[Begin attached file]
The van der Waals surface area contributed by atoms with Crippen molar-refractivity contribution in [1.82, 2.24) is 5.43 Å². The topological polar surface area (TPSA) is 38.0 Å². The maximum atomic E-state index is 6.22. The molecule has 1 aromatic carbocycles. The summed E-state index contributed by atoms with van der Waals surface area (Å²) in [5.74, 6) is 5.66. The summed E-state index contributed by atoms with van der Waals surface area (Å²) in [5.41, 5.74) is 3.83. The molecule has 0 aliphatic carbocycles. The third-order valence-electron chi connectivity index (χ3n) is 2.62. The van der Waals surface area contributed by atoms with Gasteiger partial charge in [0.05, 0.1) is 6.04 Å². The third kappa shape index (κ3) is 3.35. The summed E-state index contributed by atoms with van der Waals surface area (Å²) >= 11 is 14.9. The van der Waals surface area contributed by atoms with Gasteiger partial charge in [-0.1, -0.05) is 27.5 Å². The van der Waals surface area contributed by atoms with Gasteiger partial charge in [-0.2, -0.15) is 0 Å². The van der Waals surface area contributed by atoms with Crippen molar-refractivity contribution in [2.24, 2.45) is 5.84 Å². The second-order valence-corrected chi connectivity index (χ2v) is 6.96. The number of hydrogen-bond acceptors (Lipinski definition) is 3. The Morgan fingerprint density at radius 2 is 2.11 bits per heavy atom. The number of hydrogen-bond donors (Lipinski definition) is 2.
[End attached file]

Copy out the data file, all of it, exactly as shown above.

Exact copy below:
The van der Waals surface area contributed by atoms with Crippen molar-refractivity contribution in [1.82, 2.24) is 5.43 Å². The topological polar surface area (TPSA) is 38.0 Å². The maximum atomic E-state index is 6.22. The molecule has 1 aromatic carbocycles. The summed E-state index contributed by atoms with van der Waals surface area (Å²) in [5.74, 6) is 5.66. The summed E-state index contributed by atoms with van der Waals surface area (Å²) in [5.41, 5.74) is 3.83. The molecule has 0 aliphatic carbocycles. The third-order valence-electron chi connectivity index (χ3n) is 2.62. The van der Waals surface area contributed by atoms with Gasteiger partial charge in [0.05, 0.1) is 6.04 Å². The third kappa shape index (κ3) is 3.35. The summed E-state index contributed by atoms with van der Waals surface area (Å²) >= 11 is 14.9. The van der Waals surface area contributed by atoms with Gasteiger partial charge in [-0.1, -0.05) is 27.5 Å². The van der Waals surface area contributed by atoms with Gasteiger partial charge in [-0.2, -0.15) is 0 Å². The van der Waals surface area contributed by atoms with Crippen molar-refractivity contribution in [2.24, 2.45) is 5.84 Å². The second-order valence-corrected chi connectivity index (χ2v) is 6.96. The number of hydrogen-bond acceptors (Lipinski definition) is 3. The Morgan fingerprint density at radius 2 is 2.11 bits per heavy atom. The number of hydrogen-bond donors (Lipinski definition) is 2.